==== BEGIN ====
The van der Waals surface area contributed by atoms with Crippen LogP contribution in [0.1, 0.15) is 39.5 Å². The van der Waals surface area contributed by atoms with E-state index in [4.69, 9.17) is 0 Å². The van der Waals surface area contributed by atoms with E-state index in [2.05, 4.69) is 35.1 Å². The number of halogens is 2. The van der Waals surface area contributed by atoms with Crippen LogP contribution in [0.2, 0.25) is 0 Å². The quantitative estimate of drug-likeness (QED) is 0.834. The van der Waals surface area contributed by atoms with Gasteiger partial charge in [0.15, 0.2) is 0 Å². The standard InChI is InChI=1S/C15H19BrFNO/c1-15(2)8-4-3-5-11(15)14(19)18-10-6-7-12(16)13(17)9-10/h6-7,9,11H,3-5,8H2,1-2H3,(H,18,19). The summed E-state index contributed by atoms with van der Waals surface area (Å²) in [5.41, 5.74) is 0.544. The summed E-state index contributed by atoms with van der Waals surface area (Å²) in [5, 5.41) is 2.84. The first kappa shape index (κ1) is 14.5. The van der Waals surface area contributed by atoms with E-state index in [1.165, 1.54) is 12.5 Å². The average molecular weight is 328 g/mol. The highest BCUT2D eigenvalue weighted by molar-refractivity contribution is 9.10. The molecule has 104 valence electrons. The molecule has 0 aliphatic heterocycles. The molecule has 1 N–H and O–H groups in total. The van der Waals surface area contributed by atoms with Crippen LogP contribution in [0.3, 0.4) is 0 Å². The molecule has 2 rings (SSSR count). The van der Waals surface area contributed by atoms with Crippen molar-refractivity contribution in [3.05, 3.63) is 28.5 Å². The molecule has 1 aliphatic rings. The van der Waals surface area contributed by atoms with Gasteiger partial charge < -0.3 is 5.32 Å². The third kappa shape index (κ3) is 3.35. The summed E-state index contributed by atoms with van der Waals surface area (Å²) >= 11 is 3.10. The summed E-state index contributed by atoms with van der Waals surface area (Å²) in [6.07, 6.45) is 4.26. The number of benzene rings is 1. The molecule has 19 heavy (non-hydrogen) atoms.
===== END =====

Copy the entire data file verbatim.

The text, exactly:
The van der Waals surface area contributed by atoms with Crippen LogP contribution in [0.1, 0.15) is 39.5 Å². The van der Waals surface area contributed by atoms with E-state index in [4.69, 9.17) is 0 Å². The van der Waals surface area contributed by atoms with E-state index in [2.05, 4.69) is 35.1 Å². The number of halogens is 2. The van der Waals surface area contributed by atoms with Crippen LogP contribution in [0.2, 0.25) is 0 Å². The quantitative estimate of drug-likeness (QED) is 0.834. The van der Waals surface area contributed by atoms with Gasteiger partial charge in [0.15, 0.2) is 0 Å². The standard InChI is InChI=1S/C15H19BrFNO/c1-15(2)8-4-3-5-11(15)14(19)18-10-6-7-12(16)13(17)9-10/h6-7,9,11H,3-5,8H2,1-2H3,(H,18,19). The summed E-state index contributed by atoms with van der Waals surface area (Å²) in [5.41, 5.74) is 0.544. The summed E-state index contributed by atoms with van der Waals surface area (Å²) in [5, 5.41) is 2.84. The first kappa shape index (κ1) is 14.5. The van der Waals surface area contributed by atoms with E-state index in [1.165, 1.54) is 12.5 Å². The average molecular weight is 328 g/mol. The highest BCUT2D eigenvalue weighted by molar-refractivity contribution is 9.10. The molecule has 104 valence electrons. The molecule has 0 aliphatic heterocycles. The molecule has 1 N–H and O–H groups in total. The van der Waals surface area contributed by atoms with Crippen LogP contribution in [0.3, 0.4) is 0 Å². The molecule has 2 rings (SSSR count). The van der Waals surface area contributed by atoms with Crippen molar-refractivity contribution in [3.05, 3.63) is 28.5 Å². The molecule has 1 aliphatic rings. The van der Waals surface area contributed by atoms with Gasteiger partial charge < -0.3 is 5.32 Å². The third kappa shape index (κ3) is 3.35. The summed E-state index contributed by atoms with van der Waals surface area (Å²) >= 11 is 3.10. The summed E-state index contributed by atoms with van der Waals surface area (Å²) in [6.07, 6.45) is 4.26. The number of benzene rings is 1. The molecule has 19 heavy (non-hydrogen) atoms.